'The Queer Bible' pays homage to LGBTQ heroes RuPaul, James Baldwin, George Michael
A few hundred pages. That's how many pages writer Jack Guinness has devoted to queerness, inviting celebrities to contribute essays about their favorite queer icons in "The Queer Bible" (Dey St., 320 pp.)
We know what you're thinking: How? How could one possibly contain the many (many!) multitudes of the LGBTQ community into a mere few hundred pages?
While the book couldn't accomplish that, it comes close,celebrating queer heroes past and present, bold and beautiful, acerbic and astounding, people as different as George Michael, RuPaul and James Baldwin. Prepare yourself to fall into queerness quicksand.
The quotes below stood out as some of the most impactful – and just in time for Pride Month:
Journalist Paul Flynn wrote a sprawling essay on musical sensation George Michael – though one quote (queerly) stood out about his albums "Listen Without Prejudice Vol. 1" and "Older."
"Pick a song, any song, from those two records," Flynn writes. "Pluck it on a guitar. Hum it aloud. Musically, it is The Beatles, The Stones, Sinatra, The Bee Gees and Stevie Wonder conjoined, punctuated by deferential references to them all. Lyrically, it is the tale of every gay man's transcendence from the man he was taught to be to the man he was meant to be."
We don't want to think about a world in which David Bowie didn't challenge heteronormativity.
"He problematized, destabilized or deconstructed heteronormative ideas of masculinity, gender and sexuality," journalist Freddy McConnell writes. "He not only challenged but obliterated our notions of who was allowed to be a mainstream pop and rock culture icon."
You likely know drag queen Divine by only that name. Singer Elton John penned a moving piece celebrating both Divine and the person out of drag, Glenn (Harris Glenn Milstead), who died of heart failure in 1988.
"For me, Glenn's death will always feel tied up with the height of the AIDS epidemic," John writes. "It isn't just the coincidence of the timing, at the height of the pandemic. His life and career were cut short just as he was breaking into the mainstream, on the eve of his acceptance as Glenn. That feeling of lives being cut short, abbreviated at the precise moment they were blossoming, was commonplace. It was simultaneously heartbreaking."
We can thank "Drag Race" host and trailblazing drag queen RuPaul for the creation of "The Queer Bible," really.
Guinness, who edited the collection, says of the iconic drag queen: "RuPaul inspired me to create 'The Queer Bible'; to create something beyond myself, something real. A platform for others to tell their stories in their own voices. A space and community for the next generation, who can joyously celebrate our culture and educate us about evolving concepts of gender and politics."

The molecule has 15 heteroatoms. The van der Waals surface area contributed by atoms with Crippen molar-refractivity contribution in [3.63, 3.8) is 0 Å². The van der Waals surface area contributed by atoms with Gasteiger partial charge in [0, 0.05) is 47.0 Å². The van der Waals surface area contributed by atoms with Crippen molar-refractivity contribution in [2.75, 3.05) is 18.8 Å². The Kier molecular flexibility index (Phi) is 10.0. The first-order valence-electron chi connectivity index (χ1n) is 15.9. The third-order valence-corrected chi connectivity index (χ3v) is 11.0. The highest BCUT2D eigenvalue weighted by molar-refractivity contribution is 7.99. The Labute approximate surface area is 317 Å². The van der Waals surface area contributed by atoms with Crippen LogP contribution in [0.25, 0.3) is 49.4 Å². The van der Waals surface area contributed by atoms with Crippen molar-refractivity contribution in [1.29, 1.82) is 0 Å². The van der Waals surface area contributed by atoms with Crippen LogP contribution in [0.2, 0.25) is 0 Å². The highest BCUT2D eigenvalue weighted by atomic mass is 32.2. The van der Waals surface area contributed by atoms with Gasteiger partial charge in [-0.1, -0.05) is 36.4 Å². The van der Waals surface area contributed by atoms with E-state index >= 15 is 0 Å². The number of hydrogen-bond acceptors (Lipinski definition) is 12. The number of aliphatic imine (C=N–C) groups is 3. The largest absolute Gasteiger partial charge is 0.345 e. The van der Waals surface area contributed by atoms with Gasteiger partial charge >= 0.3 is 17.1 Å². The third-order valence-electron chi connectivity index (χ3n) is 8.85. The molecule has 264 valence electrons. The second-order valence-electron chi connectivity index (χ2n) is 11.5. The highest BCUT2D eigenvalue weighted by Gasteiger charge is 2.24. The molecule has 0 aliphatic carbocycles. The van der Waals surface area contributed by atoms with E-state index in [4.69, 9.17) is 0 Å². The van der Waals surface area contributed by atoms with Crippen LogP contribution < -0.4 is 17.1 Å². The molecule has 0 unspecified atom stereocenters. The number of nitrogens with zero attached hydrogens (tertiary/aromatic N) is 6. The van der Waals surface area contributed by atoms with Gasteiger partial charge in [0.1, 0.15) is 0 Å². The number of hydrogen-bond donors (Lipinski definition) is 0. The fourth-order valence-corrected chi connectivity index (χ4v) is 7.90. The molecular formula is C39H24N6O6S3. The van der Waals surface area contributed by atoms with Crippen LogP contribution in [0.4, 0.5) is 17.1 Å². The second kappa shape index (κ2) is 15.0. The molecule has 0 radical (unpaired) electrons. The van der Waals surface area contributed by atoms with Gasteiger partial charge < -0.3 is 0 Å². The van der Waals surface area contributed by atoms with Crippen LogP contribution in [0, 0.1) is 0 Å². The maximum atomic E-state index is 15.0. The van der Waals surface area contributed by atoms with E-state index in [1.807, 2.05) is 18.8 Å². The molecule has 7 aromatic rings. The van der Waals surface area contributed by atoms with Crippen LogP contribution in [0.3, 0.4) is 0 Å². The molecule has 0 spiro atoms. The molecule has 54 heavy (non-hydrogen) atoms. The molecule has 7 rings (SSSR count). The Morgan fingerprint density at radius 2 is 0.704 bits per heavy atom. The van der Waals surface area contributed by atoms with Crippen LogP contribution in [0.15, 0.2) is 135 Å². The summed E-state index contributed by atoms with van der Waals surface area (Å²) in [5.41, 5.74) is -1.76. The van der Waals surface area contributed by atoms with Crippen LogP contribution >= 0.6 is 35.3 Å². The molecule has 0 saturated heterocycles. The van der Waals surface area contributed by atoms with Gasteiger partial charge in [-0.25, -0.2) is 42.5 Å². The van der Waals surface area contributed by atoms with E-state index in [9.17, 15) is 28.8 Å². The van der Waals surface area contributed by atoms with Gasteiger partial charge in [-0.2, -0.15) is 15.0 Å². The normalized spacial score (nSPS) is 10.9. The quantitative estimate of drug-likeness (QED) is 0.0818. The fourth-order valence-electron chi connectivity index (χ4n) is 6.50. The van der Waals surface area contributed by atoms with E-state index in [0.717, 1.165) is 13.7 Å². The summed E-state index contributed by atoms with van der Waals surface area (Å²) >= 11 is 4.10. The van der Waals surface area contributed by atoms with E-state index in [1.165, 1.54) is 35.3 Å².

"It was a moment I'll never forget for the rest of my life. The first time an openly gay man walked into a Winter Olympics opening ceremony – and it was not just a man, it was two," Kenworthy writes.
'Paris Is Burning'
“‘Paris Is Burning’ ignited a spark in me,” model and activist Munroe Bergdorf writes. "It encouraged me to look further into Black queer history. It was the beginning of my awakening of self and community. Then I realized it was a Black trans woman that started the whole (expletive) thing! They fought for the rights that so many of the modern queer community enjoy today."
"As gay men, our friends are to a large extent more important to us than our family," France writes. "They are the ones who mold who we are at a time when our identity might feel under attack. We become a product of our friendship circle."
Sontag's 1964 essay "Notes on 'Camp'" helped explain the term "camp" to journalist Amelia Abraham (and, obviously, many others). Think of it as "love of the unnatural: of artifice and exaggeration," per Sontag. John Waters' films ("Hairspray," "Pink Flamingos") are campy, for example.
"In camp, I felt like I had inherited a special gift, a secret language, a very particular kind of humor," Abraham writes. "Camp felt like a weapon to use against the world when I might find myself up against homophobia – a source of joy in difficult times."
A book called "The Queer Bible" perhaps could only have ended with words on the magic of writer Baldwin.
"I am lucky, so, so lucky to have been able to consult James Baldwin, to know that others have been angry, before me; others have thought about white supremacy and how it affects all our lives, before me; thought about what it means to be gay in the Black community and in the Church, before me," writes British novelist Paul Mendez. "He is the writer who has perhaps had the greatest impact on my life, and as I have not yet read every word he has written, it thrills me to think that there is more inspiration, more affirmation, still to come."